As much as I’ve had the great fortune of travelling the world to explore food cultures and traditions, I’m always happy to come home with the resounding sensation that what we have here in Australia is one of the best food cultures in the world. Sure, nothing beats eating one of Madam K’s banh mi fresh from her street cart in Hoi An, Vietnam, or the sweet crunch of new-season hazelnuts in Piedmont, Italy — especially when paired with freshly harvested white truffle. But what we have in Australia is a migration history that has led to us being able to access a wealth of global flavours in their near-pure form, often right next door to one another — and I have to admit, the FOMO part of me rejoices in that fact. I want it all, I want it now and I want it to be damned good.
Trend-wise, the individualisation of food venues is providing a much-needed rest from the cut-and-paste of many new restaurants over the past few years, but from a cultural perspective it’s clear 2021 will continue to see the rise of cuisine from India and Sri Lanka, with chefs such as O Tama Carey at Lankan Filling Station in Sydney and Helly Raichura of Melbourne’s Enter Via Laundry offering modern, considered takes on ancient cuisines without losing any heart or soul in the process of creation.
Over the past decade we’ve seen our dining landscape evolve on account of several shifting winds, not least the explosion of food in popular culture. TV shows including Netflix’s “Chefs’ Table”, Vice’s “Munchies” and a show I happen to find myself judging on right now (“MasterChef Australia” on Ten) have opened the kitchen doors to the public, demystifying the world of professional cookery. Thanks to shows such as these, words like “macaron”, “sous vide” and, yes, even “hibachi” have become familiar in most households, and our food IQ as a nation has expanded exponentially. With that, perhaps we feel a little more confidence cooking in our own kitchens as well as dining out.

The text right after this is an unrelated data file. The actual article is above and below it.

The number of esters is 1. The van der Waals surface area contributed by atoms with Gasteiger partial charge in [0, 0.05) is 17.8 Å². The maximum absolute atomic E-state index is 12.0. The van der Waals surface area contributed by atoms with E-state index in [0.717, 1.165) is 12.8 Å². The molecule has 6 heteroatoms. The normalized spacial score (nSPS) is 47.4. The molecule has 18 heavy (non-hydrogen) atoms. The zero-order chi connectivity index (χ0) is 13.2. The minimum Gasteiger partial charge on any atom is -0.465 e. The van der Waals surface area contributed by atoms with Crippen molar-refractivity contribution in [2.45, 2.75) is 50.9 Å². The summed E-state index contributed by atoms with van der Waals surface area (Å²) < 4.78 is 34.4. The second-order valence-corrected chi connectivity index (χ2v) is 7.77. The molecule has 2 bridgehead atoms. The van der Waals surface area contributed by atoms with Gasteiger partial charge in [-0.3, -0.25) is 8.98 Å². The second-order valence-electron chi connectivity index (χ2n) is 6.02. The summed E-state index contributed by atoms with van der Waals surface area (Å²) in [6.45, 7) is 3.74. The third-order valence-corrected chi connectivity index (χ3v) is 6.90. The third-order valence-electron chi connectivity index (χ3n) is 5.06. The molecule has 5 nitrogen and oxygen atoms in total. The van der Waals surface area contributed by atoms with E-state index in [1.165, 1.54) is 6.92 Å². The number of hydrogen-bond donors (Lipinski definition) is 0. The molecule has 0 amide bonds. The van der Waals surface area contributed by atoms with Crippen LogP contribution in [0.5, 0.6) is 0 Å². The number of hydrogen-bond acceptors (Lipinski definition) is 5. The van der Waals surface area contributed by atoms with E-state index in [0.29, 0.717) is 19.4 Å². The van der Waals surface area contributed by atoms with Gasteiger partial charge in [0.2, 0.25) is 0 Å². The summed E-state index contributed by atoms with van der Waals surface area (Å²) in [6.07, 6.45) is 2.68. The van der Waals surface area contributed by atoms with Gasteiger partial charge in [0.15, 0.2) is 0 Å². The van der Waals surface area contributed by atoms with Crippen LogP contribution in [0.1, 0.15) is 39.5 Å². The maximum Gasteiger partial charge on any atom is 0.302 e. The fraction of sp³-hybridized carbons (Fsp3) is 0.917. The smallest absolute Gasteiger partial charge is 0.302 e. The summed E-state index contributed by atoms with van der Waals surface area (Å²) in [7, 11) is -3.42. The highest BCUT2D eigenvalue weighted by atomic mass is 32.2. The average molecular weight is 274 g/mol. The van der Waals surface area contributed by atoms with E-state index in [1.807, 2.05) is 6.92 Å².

Social media has also proven a vital tool in the world of Australian food culture. For a while there, it wasn’t uncommon to see chefs stirring sauce with one hand and scrolling through Instagram with the other. It has become a way to connect with the industry across the world, to compare notes and ideas without having to leave the kitchen. Want to see what Ana Ros is cooking at Hiša Franko without travelling to rural Slovenia? Yotam Ottolenghi in London? Just jump online and take a look.
It begs the question, does the media influence the way customers dine to the same extent these days? While I cut my teeth during a time when food writers and critics were feared and revered, I don’t know if the same can be said today. Of course, there will always be a relevant space for professional opinions on food, but I also think we need to give diners a little credit for using the zeitgeist as a source of information instead of relying on the opinions of a very well-fed few. Long gone are the times when a review could make or break a restaurant — these days, a high-quality offering mixed with a solid social media strategy might just as effectively help you find an audience who wants to pick up what you’re putting down.
What are the changes in dining for a post-Covid world? Possibly a much-needed invocation of the law of attrition when it comes to how many restaurants exist for the number of staff in hospitality and the size of the dining population. It’s not something people want to talk about, but it’s definitely what the industry is saying behind closed doors.
Those restaurants remaining have a tough ask, with the growing diversification of the scene thanks to dining by delivery and all its iterations. The challenge will be to focus on creating an experience that you can only get by dining out. Social media and delivery apps aside, there is no substitute for true hospitality and the warm ambience of dining among strangers, hot food served on plates and no washing up to do.